Michelle Obama: USDA working on 'delicious' school lunches

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"I believe that that legislation is truly one of the greatest legacies that we can leave our children. Because of this act ... 32 million American children are getting more of the nutrition they need to learn and grow and be successful," Obama told workers at the USDA.

"And I do hope that it's delicious," she added, to laughter. "We're working on that, yes indeed."

Last autumn, conservative critics of the new standards — which cap meal calories at 650 for students in kindergarten through fifth grade, at 700 calories for middle school students and 850 calories for high school students — charged that the restrictions made meals unappetizing to children.

Reps. Steve King (R-Iowa) and Tim Huelskamp (R-Kan.) introduced legislation to repeal the standards, saying they were motivated by constituent complaints about new menus.

"The goal of the school lunch program is supposed to be feeding children, not filling the trash cans with uneaten food," Huelskamp said in a statement. "The USDA's new school lunch guidelines are a perfect example of what is wrong with government: misguided inputs, tremendous waste, and unaccomplished goals. Thanks to the Nutrition Nannies at the USDA, America's children are going hungry at school."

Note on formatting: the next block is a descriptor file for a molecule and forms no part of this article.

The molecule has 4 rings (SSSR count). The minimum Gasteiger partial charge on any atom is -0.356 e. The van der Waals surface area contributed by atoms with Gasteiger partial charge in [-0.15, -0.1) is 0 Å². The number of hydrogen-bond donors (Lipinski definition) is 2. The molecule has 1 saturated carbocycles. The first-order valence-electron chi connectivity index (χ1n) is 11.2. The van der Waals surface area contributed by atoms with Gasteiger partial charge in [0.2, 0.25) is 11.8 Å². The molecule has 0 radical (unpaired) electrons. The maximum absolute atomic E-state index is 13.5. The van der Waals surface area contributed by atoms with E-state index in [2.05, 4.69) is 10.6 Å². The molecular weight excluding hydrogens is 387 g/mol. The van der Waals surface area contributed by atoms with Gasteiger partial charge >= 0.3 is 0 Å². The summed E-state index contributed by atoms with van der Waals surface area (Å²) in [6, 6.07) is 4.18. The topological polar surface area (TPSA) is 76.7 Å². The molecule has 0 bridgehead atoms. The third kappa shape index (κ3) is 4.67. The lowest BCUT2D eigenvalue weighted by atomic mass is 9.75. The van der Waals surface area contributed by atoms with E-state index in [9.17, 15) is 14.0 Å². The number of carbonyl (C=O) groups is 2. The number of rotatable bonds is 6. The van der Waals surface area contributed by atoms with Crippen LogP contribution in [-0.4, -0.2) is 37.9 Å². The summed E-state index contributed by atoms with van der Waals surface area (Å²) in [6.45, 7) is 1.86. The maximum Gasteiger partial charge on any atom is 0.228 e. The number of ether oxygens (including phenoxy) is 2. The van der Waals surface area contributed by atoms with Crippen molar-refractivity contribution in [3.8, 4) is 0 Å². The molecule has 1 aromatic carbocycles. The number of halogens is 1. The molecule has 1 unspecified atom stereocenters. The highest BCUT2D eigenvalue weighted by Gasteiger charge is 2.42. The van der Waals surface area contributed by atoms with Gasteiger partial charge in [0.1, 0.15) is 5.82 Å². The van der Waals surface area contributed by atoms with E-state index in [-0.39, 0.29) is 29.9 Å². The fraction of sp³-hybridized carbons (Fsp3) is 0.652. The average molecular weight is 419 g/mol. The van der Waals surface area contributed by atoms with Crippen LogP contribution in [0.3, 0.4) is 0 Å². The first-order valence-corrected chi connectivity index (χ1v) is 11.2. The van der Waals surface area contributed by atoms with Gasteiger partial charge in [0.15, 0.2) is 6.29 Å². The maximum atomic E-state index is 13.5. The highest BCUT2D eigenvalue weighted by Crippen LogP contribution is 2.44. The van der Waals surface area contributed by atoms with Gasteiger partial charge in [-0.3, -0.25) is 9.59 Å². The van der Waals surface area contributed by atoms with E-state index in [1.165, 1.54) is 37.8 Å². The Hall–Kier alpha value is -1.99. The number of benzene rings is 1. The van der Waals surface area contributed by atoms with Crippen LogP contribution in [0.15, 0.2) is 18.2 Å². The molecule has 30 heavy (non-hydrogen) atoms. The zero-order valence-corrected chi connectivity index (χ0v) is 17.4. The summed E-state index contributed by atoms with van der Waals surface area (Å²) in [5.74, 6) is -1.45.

At the USDA, the first lady said the law helped children better understand where their food came from and that healthier alternatives were available.

"The bottom line is that with the work that you do at USDA — work that affects the vitality of our communities, the food we feed our children, the air, the land, the water we’re passing on to our children — you all touch just about every single American in this country with the work that you do," Obama said.

The first lady's visit Friday was the latest in a series of visits to federal agencies to thank workers who are facing furloughs and budget cuts in the aftermath of the sequester, $85 billion in across-the-board cuts implemented earlier this year. Late last month, the first lady visited the Department of the Interior.

On Friday, Obama told USDA employees that she hoped they "retain that passion" in the face of tough work conditions.

"I’m here today because I want to tell you how much Barack and I really, truly appreciate what you do. We know that you are sacrificing as much as us. And oftentimes, we get the attention," Obama said. "We get the limelight. But the truth is we couldn’t do what we do without you sacrificing, you and your families."